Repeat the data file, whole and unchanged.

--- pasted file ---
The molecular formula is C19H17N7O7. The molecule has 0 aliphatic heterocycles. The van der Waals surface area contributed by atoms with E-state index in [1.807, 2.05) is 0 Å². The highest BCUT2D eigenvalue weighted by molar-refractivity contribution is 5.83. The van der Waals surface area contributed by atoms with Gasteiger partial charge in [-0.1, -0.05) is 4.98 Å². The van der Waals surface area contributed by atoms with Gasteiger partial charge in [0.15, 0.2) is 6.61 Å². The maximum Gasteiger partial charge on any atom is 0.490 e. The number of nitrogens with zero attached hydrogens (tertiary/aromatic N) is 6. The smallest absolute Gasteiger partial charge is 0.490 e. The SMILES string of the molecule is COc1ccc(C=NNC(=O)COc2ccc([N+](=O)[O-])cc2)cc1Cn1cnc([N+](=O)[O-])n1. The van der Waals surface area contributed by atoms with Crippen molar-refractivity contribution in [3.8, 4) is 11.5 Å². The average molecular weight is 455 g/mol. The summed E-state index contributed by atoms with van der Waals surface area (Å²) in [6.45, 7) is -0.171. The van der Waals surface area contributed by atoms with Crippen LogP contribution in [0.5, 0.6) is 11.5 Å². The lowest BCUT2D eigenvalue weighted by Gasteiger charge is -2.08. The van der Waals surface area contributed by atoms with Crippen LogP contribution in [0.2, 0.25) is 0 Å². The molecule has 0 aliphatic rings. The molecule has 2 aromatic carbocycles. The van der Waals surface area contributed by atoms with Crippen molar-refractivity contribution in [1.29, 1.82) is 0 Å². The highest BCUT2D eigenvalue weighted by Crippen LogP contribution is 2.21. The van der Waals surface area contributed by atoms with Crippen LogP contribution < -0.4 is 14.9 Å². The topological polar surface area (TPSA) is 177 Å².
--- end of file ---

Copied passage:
The molecular formula is C19H17N7O7. The molecule has 0 aliphatic heterocycles. The van der Waals surface area contributed by atoms with E-state index in [1.807, 2.05) is 0 Å². The highest BCUT2D eigenvalue weighted by molar-refractivity contribution is 5.83. The van der Waals surface area contributed by atoms with Gasteiger partial charge in [-0.1, -0.05) is 4.98 Å². The van der Waals surface area contributed by atoms with Gasteiger partial charge in [0.15, 0.2) is 6.61 Å². The maximum Gasteiger partial charge on any atom is 0.490 e. The number of nitrogens with zero attached hydrogens (tertiary/aromatic N) is 6. The smallest absolute Gasteiger partial charge is 0.490 e. The SMILES string of the molecule is COc1ccc(C=NNC(=O)COc2ccc([N+](=O)[O-])cc2)cc1Cn1cnc([N+](=O)[O-])n1. The van der Waals surface area contributed by atoms with Crippen molar-refractivity contribution in [3.8, 4) is 11.5 Å². The average molecular weight is 455 g/mol. The summed E-state index contributed by atoms with van der Waals surface area (Å²) in [6.45, 7) is -0.171. The van der Waals surface area contributed by atoms with Crippen LogP contribution in [0.5, 0.6) is 11.5 Å². The lowest BCUT2D eigenvalue weighted by Gasteiger charge is -2.08. The van der Waals surface area contributed by atoms with Crippen LogP contribution in [0.2, 0.25) is 0 Å². The molecule has 0 aliphatic rings. The molecule has 2 aromatic carbocycles. The van der Waals surface area contributed by atoms with Crippen molar-refractivity contribution in [1.29, 1.82) is 0 Å². The highest BCUT2D eigenvalue weighted by Crippen LogP contribution is 2.21. The van der Waals surface area contributed by atoms with Crippen LogP contribution < -0.4 is 14.9 Å². The topological polar surface area (TPSA) is 177 Å².